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and impact cell-envelope biogenesis, biofilm matrix and biophysical properties.

著者 Palmer SR , Ren Z , Hwang G , Liu Y , Combs A , Söderström B , Vasquez PL , Khosravi Y , Brady LJ , Koo H , Stoodley P
J Bacteriol.2018 Oct 15 ; ():.
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Proper envelope biogenesis of , a biofilm-forming and dental caries causing oral pathogen, requires two paralogs ( and ) of the universally conserved YidC/Oxa1/Alb3 family of membrane integral chaperones and insertases. Deletion of either paralog attenuates virulence but the mechanisms of disruption remain unclear. Here, we determined whether deletion of affects cell surface properties, extracellular glucan production, and/or the structural organization of EPS matrix and biophysical properties of biofilm. Compared to wild type, the 2 mutant lacked staining with vancomycin at the division septum, while the mutant resembled wild-type. Additionally, deletion of either or resulted in less insoluble glucan synthesis, but produced more soluble glucans, especially at early and mid-exponential growth phases. Alteration of glucan synthesis by both mutants yielded biofilms with less dry-weight and insoluble EPS. In particular, deletion of resulted in significant reduction of biofilm biomass and pronounced defects in the spatial organization of the EPS matrix, thus modifying the 3D biofilm architecture. The defective biofilm harbored smaller bacterial clusters with high cell density and less surrounding EPS compared to wild type, which was stiffer in compression yet more susceptible to removal by shear. Together, our results indicate that elimination of either paralog results in changes to the cell envelope and glucan production that ultimately disrupts biofilm development and EPS matrix structure-composition, thereby altering the physical properties of the biofilms and facilitating their removal. YidC proteins, therefore, represent potential therapeutic targets for cariogenic biofilm control. YidC proteins are membrane localized chaperone insertases that are universally conserved in all bacteria, and are traditionally studied in the context of membrane protein insertion and assembly. Both YidC paralogs of the cariogenic pathogen are required for proper envelope biogenesis and full virulence, indicating these proteins may also contribute to optimal biofilm formation in streptococci. Here we show that deletion of either results in changes to the structure and physical properties of the EPS matrix produced by , ultimately impairing optimal biofilm development, diminishing its mechanical stability, and facilitating its removal. Importantly, the universal conservation of bacterial orthologs, combined with our findings, provide a rationale for YidC as a possible drug target for anti-biofilm therapies.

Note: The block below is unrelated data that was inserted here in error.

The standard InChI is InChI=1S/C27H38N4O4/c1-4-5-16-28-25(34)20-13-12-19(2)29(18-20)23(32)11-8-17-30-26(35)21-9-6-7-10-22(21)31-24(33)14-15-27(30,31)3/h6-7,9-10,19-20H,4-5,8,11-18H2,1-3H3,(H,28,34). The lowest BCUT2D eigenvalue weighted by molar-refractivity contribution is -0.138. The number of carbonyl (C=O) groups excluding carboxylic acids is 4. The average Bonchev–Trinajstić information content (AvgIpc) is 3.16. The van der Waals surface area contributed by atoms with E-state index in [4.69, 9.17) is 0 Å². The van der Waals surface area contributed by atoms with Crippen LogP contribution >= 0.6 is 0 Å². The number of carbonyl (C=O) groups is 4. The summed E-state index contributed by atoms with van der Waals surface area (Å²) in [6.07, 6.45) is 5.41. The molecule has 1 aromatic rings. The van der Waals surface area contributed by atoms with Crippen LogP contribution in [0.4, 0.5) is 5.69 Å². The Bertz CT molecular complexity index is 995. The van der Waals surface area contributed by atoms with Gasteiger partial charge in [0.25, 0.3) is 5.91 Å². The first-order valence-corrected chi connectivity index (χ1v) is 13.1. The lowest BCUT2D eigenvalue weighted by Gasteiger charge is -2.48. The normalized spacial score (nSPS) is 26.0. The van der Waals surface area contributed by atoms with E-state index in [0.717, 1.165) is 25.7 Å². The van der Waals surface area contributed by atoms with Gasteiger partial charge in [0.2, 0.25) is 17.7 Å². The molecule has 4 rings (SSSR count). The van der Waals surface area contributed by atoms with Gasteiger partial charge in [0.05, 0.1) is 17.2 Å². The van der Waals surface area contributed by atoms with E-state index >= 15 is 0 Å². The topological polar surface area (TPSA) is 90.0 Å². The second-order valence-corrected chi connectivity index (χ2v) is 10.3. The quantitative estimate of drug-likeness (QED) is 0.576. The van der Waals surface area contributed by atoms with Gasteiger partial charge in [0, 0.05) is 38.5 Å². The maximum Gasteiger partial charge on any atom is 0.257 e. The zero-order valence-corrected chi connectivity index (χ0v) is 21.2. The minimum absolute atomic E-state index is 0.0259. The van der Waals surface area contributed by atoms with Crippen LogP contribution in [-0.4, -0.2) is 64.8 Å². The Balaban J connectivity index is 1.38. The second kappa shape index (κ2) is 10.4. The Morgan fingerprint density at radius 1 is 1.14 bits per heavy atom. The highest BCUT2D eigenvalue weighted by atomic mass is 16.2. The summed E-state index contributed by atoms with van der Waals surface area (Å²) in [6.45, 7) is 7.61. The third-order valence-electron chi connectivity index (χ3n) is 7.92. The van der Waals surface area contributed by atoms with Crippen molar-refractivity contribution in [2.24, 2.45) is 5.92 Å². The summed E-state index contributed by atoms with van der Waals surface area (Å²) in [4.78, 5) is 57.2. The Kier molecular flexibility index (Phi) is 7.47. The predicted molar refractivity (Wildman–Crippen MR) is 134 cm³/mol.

PMID: 30322852 [PubMed - as supplied by publisher]
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